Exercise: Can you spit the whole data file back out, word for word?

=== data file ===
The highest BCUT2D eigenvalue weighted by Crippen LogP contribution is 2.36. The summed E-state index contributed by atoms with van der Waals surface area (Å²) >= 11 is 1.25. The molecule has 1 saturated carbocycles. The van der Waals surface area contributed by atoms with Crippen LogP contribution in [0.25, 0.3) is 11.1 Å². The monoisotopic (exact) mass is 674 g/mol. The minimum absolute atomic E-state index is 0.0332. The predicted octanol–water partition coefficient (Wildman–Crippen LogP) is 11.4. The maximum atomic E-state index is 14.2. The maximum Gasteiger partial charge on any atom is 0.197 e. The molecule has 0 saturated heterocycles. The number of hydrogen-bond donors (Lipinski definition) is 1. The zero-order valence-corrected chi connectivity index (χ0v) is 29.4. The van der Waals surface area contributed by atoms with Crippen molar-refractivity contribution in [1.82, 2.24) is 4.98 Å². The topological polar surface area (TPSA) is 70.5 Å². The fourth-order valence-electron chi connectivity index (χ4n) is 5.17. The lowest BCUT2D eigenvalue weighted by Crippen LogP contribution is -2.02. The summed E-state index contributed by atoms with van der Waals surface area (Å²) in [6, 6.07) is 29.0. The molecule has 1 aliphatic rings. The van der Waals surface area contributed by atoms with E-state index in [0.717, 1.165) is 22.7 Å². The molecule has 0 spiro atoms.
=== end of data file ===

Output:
The highest BCUT2D eigenvalue weighted by Crippen LogP contribution is 2.36. The summed E-state index contributed by atoms with van der Waals surface area (Å²) >= 11 is 1.25. The molecule has 1 saturated carbocycles. The van der Waals surface area contributed by atoms with Crippen LogP contribution in [0.25, 0.3) is 11.1 Å². The monoisotopic (exact) mass is 674 g/mol. The minimum absolute atomic E-state index is 0.0332. The predicted octanol–water partition coefficient (Wildman–Crippen LogP) is 11.4. The maximum atomic E-state index is 14.2. The maximum Gasteiger partial charge on any atom is 0.197 e. The molecule has 0 saturated heterocycles. The number of hydrogen-bond donors (Lipinski definition) is 1. The zero-order valence-corrected chi connectivity index (χ0v) is 29.4. The van der Waals surface area contributed by atoms with Crippen molar-refractivity contribution in [1.82, 2.24) is 4.98 Å². The topological polar surface area (TPSA) is 70.5 Å². The fourth-order valence-electron chi connectivity index (χ4n) is 5.17. The lowest BCUT2D eigenvalue weighted by Crippen LogP contribution is -2.02. The summed E-state index contributed by atoms with van der Waals surface area (Å²) in [6, 6.07) is 29.0. The molecule has 1 aliphatic rings. The van der Waals surface area contributed by atoms with E-state index in [0.717, 1.165) is 22.7 Å². The molecule has 0 spiro atoms.